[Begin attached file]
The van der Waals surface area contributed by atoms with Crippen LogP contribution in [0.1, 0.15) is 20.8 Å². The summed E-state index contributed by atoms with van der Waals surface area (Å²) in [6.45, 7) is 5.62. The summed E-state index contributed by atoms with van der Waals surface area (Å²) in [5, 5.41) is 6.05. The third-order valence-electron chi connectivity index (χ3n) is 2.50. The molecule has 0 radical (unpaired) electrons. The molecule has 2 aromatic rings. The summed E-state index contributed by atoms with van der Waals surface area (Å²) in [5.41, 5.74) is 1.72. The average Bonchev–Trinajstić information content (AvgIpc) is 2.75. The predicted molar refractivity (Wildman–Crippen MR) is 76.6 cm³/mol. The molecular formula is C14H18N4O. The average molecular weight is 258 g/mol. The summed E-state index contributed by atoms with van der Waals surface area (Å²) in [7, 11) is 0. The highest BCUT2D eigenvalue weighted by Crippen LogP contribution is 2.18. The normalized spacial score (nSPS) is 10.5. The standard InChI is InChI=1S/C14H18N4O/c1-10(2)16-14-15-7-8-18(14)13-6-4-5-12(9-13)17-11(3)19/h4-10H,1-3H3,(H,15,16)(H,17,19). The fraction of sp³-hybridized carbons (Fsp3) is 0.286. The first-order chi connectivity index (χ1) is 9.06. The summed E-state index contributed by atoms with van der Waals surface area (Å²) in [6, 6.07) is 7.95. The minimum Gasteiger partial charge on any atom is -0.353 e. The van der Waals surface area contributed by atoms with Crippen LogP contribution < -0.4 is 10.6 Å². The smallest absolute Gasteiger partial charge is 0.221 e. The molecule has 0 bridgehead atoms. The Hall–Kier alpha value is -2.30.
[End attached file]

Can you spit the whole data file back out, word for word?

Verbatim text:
The van der Waals surface area contributed by atoms with Crippen LogP contribution in [0.1, 0.15) is 20.8 Å². The summed E-state index contributed by atoms with van der Waals surface area (Å²) in [6.45, 7) is 5.62. The summed E-state index contributed by atoms with van der Waals surface area (Å²) in [5, 5.41) is 6.05. The third-order valence-electron chi connectivity index (χ3n) is 2.50. The molecule has 0 radical (unpaired) electrons. The molecule has 2 aromatic rings. The summed E-state index contributed by atoms with van der Waals surface area (Å²) in [5.41, 5.74) is 1.72. The average Bonchev–Trinajstić information content (AvgIpc) is 2.75. The predicted molar refractivity (Wildman–Crippen MR) is 76.6 cm³/mol. The molecular formula is C14H18N4O. The average molecular weight is 258 g/mol. The summed E-state index contributed by atoms with van der Waals surface area (Å²) in [7, 11) is 0. The highest BCUT2D eigenvalue weighted by Crippen LogP contribution is 2.18. The normalized spacial score (nSPS) is 10.5. The standard InChI is InChI=1S/C14H18N4O/c1-10(2)16-14-15-7-8-18(14)13-6-4-5-12(9-13)17-11(3)19/h4-10H,1-3H3,(H,15,16)(H,17,19). The fraction of sp³-hybridized carbons (Fsp3) is 0.286. The first-order chi connectivity index (χ1) is 9.06. The summed E-state index contributed by atoms with van der Waals surface area (Å²) in [6, 6.07) is 7.95. The minimum Gasteiger partial charge on any atom is -0.353 e. The van der Waals surface area contributed by atoms with Crippen LogP contribution < -0.4 is 10.6 Å². The smallest absolute Gasteiger partial charge is 0.221 e. The molecule has 0 bridgehead atoms. The Hall–Kier alpha value is -2.30.